Movie Review: The Da Vinci Code
FILM REVIEW: THE DA VINCI CODE
By Michael Phillips
Chicago Tribune Movie Critic
How can a film contain so many clues yet remain utterly clueless? The screen adaptation of "The Da Vinci Code" treats the Dan Brown novel with a reverence it does not deserve and from which it does not benefit. It stars Tom Hanks in his first genuinely dull screen performance. He's not always right for his roles, but never has he receded, tensely, into the woodwork like this. The film was directed by Ron Howard in a style to be named later, and the screenplay by Akiva Goldsman can't get three sentences out without resorting to expositional setups such as "Ah, the Grand Gallery ..." or "Opus Dei. What is that?" "A controversial Catholic sect." And before you know it, the movie has died another death trying to explain it all for you.
It's doubtful anyone who went for the book will hit the nearest Victorian fainting couch over the movie, unless it's for a wee nap to shake off a headache brought on by an excess of speculation regarding the Priory of Sion. It's even more unlikely the film will seduce "Da Vinci Code" skeptics or those who, factoring out the theological implications, found Brown's potboiler to be a lumpy thing, a treasure hunt with characters devoid of character.
The movie version is so intent on taking its mystical and religious business seriously, at an overfull 2 1/2 hours, it forgets to be entertaining. And it sets some sort of record for number of endings in a single picture. I counted 666. Wait a minute. Isn't that number some sort of symbol?
Laboring beneath a haircut that might be called "academic Dutch Boy," Hanks portrays the noted Harvard professor of symbology Robert Langdon, who may be smart but not smart enough to realize Harvard doesn't have a professor of symbology. (For some reason this bugs me more than any of the more outre suppositions involving Jesus and Mary M. sitting in a tree, k-i-s-s-i-n-g.)
Late one evening, Louvre curator Jacques Sauniere (Jean-Pierre Marielle) is murdered by a self-flagellating albino monk (Paul Bettany) in the employ of a devious bishop (Alfred Molina). Before he expires, the curator leaves an absurd number of clues regarding his big secret. Summoned to the Louvre, Langdon quickly comes under the suspicion of the dogged inspector Fache (Jean Reno). But Sophie Neveu (Audrey Tautou), noted police cryptologist and gamine, is on hand to get the plot ball rolling, though it doesn't roll so much as rock, unsteadily. Ian McKellen, playing a Holy Grail enthusiast, is also on hand to remind us that English actors tend to be better than American ones at simultaneously enlivening and showing up a second-rate Hollywood thriller.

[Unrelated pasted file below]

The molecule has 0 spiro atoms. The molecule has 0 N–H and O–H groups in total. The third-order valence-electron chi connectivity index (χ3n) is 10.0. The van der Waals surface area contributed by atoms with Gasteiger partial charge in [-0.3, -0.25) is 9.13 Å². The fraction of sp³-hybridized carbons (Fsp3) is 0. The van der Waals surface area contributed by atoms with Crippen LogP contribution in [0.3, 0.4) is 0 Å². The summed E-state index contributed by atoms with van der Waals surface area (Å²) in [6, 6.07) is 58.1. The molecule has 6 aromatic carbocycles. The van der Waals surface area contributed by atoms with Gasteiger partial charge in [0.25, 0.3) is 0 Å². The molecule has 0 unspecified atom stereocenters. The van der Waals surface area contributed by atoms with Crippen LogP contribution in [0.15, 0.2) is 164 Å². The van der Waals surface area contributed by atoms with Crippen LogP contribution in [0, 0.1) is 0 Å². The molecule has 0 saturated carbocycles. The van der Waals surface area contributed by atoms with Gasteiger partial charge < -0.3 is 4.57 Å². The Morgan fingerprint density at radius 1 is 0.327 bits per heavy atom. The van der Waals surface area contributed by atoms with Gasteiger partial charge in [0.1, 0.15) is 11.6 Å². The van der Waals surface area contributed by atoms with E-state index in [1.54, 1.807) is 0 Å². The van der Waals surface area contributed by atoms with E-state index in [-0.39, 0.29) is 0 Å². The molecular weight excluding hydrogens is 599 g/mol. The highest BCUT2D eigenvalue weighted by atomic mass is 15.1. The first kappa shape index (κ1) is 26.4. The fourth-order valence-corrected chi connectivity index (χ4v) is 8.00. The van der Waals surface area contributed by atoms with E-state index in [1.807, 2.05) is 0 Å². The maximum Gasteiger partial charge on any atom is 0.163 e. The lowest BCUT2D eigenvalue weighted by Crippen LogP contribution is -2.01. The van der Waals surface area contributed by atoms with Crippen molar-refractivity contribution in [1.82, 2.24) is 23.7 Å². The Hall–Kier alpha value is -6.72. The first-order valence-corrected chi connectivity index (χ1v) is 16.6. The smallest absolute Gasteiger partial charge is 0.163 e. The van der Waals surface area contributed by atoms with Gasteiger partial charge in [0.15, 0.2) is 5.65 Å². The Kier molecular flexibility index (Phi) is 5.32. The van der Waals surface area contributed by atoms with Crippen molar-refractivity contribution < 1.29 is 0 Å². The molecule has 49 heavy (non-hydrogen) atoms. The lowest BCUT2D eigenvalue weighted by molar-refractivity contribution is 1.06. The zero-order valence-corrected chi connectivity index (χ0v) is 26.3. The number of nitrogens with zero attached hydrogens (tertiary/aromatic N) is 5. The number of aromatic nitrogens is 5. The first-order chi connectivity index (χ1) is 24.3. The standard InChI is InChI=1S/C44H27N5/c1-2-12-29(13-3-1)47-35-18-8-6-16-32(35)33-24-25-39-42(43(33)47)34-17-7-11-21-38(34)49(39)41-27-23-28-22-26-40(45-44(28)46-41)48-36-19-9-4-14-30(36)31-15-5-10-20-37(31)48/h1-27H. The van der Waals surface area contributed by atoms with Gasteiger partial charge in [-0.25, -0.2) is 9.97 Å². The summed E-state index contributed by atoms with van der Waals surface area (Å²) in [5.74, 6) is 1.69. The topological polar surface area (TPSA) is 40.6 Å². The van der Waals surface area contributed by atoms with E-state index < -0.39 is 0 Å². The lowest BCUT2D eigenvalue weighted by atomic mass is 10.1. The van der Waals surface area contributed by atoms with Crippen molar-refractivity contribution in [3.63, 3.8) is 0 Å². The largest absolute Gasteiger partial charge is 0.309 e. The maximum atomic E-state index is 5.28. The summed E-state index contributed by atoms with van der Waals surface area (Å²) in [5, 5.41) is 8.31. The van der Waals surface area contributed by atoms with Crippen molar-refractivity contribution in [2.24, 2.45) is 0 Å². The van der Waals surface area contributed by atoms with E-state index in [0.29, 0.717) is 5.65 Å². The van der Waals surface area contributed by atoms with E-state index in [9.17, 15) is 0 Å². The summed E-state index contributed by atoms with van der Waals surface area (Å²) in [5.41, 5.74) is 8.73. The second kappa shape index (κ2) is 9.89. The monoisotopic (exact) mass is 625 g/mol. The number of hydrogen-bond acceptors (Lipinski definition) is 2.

It didn't have to turn out this way. I had hopes going in, fueled by all the successful mainstream examples of standard-issue fiction ("Jaws") or outright lousy kitsch ("The Bridges of Madison County") turned into far, far superior pictures. Certainly a looser, fleet-footed adaptation of "The Da Vinci Code" could have been managed, one that knew how to race the slow bits - remember how Ken Russell handled all that Paddy Chayefsky blather in "Altered States"? - while dropping its little corrupt-soul-of-Christianity bombshells and doing its job with panache.
But director Howard isn't much of a panache man, and he doesn't have the soul of a thrillermeister. Nor does he evince much talent for violence (there's a fair bit of it, all ham-handedly managed, including a particularly brutal whacking of a nun). Two editors worked on this picture, and it's some of the most arrhythmic editing you've ever seen, with simple conversations hacked into visual ribbons. Can't two actors get a little uninterrupted screen time to talk things over anymore?
Worst, "The Da Vinci Code" goes in for a flash flood's worth of flashbacks, whether to illustrate the brutality of various Christian wars, or to show Langdon falling down a well as a child, or Sophie and her mysterious grandfather. It's like a flashback fire sale. And early on, when one character turns to another and says, "You're in grave danger," you think, well, everyone's in grave danger - of being burned alive by Hans Zimmer's overheated score. It makes Jerry Goldsmith's music for "The Omen" sound chipper.
The French come off best. Tautou, like Hanks, is required to spend much of "The Da Vinci Code" staring at anagrams or running, but she has better hair than her co-star and comes by her grave intensity honestly. The only real feeling in the picture, however, comes from Reno. There's a nice moment when the monomaniacal police chief realizes another character has abused his trust. A flicker of anger mixes with a flicker of pain in Reno's eyes. In a film full of clues, puzzles and plenty full of something else, it takes one actor registering two emotions to offer a momentary dramatic solution.
"The Da Vinci Code"
Directed by Ron Howard; screenplay by Akiva Goldsman; photographed by Salvatore Totino; edited by Dan Hanley and Mike Hill; music by Hans Zimmer; production design by Allan Cameron; produced by Brian Grazer and John Calley. A Columbia Pictures and Imagine Entertainment release; opens Friday, May 19. Running time: 2:28. MPAA rating: PG-13 (disturbing images, violence, some nudity, thematic material, brief drug references and sexual content).
Robert Langdon - Tom Hanks
Sophie Neveu - Audrey Tautou
Sir Leigh Teabing - Ian McKellen
Capt. Bezu Fache - Jean Reno
Silas - Paul Bettany
Bishop Aringarosa - Alfred Molina